2.4 Analysis and outcomes

      Patients were randomized to either the SOC or D-PLEX100 plus SOC in a 1:1 ratio at Day 0 via an interactive web randomization system integrated with an electronic case record form (eCRF) based on the patient's sex, age (18–40, 41–65, and above 66), and if there was a planned ostomy creation. Patients were blinded to their study designation. Primary outcomes assessed included 30-day superficial and deep SSI and treatment-emergent adverse events (TEAEs).
      The incisional site was assessed at post-operative Days 1, 5, 14, 30, and 60 by a blinded assessor (responsible for identifying all potential SSI's) and by a separate and blinded independent endpoint adjudication committee (EAC). The EAC was composed of 3 physicians: two surgeons with expertise in colorectal surgeries and an infectious diseases expert. The blinded EAC members independently reviewed the clinical data, wound culture results, and photo documentation of the wound for each suspected SSI event and determined whether it met the efficacy event criteria. In the event of a dispute between the blinded assessor and the committee, the committee's adjudication prevailed. SSIs were classified following the National Healthcare Safety Network and Centers for Disease Control and Prevention Surgical Site Infection Event Reporting Manual as Superficial SSI (SSSI), where the infection involved the skin and subcutaneous tissues (and not including cellulitis or stitch abscess alone) or Deep SSI (DSSI), when the infection involved the fascial and/or muscle layers. Organ/organ space SSIs (e.g., an intra-abdominal abscess or anastomotic leak) were assessed as TEAEs rather than SSI endpoints.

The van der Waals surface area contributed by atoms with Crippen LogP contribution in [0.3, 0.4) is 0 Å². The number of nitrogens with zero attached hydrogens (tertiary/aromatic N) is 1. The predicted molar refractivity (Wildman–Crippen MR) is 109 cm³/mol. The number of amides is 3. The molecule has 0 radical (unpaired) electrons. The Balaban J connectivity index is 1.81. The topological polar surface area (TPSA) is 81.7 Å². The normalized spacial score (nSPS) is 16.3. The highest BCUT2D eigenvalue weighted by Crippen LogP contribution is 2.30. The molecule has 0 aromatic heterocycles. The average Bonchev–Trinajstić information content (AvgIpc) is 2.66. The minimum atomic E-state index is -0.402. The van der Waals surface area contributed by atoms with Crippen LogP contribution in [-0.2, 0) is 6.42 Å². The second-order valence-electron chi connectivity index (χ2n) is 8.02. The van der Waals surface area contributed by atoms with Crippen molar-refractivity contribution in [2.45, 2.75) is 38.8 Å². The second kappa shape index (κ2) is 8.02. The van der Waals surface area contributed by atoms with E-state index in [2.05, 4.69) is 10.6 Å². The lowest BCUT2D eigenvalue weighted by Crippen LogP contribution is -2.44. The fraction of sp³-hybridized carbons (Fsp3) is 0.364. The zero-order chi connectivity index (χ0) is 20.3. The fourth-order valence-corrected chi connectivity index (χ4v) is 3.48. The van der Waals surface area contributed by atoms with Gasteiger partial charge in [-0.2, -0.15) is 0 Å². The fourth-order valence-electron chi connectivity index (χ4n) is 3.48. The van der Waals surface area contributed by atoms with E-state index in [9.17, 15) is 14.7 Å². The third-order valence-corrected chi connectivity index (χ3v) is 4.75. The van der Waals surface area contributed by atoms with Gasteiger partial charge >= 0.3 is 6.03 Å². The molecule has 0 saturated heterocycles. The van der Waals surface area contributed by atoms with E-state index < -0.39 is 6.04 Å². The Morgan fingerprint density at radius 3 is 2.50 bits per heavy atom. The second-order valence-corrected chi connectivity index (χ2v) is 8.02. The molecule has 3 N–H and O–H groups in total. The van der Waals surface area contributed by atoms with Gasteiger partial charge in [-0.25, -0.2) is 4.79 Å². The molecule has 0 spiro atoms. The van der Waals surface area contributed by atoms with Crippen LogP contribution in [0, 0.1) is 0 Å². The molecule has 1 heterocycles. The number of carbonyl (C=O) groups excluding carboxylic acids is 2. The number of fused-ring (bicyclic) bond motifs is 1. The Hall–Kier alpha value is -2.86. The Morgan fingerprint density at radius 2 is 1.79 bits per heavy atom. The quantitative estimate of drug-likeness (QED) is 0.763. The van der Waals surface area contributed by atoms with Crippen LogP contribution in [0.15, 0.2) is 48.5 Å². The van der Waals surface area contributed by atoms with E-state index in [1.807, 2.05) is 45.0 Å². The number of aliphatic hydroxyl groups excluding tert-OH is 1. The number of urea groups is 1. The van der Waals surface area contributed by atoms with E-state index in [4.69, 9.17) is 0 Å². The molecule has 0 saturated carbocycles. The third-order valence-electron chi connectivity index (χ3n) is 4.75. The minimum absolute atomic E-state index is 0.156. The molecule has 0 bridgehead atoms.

For this post-hoc analysis, 30-day SSI rates were examined among patients in the Intention-to-treat (ITT) population and those with ≥2 preoperative risk factors. Individual risk factor categories were diagnoses of diabetes, chronic obstructive pulmonary disease (COPD) or a history of smoking, obesity/overweight as defined as a body mass index (BMI) of 25 or more, hypertension, and peripheral vascular disease.
      The study planned to enroll 200 patients, with 100 subjects allocated to each treatment group. This sample size was determined to provide adequate initial data for evaluating the study objectives. Assessments were made using Fisher's exact test with a two-tailed P-value. P-values of <0.05 were considered statistically significant. All calculations were made on the combined results of all centers, there was no selective pooling of study centers for analyses.

      3. Results

      From October 2018 to October 2019, 207 patients were screened and 202 proceeded for randomization to either the SOC arm (n = 101) or the D-PLEX100 arm (n = 101). In the SOC arm, one patient did not proceed to surgery. Analyses reported here were performed on the ITT Population (Fig. 2).
      The groups were stratified based on patient baseline demographics and surgical considerations and these well balanced data have been previously published.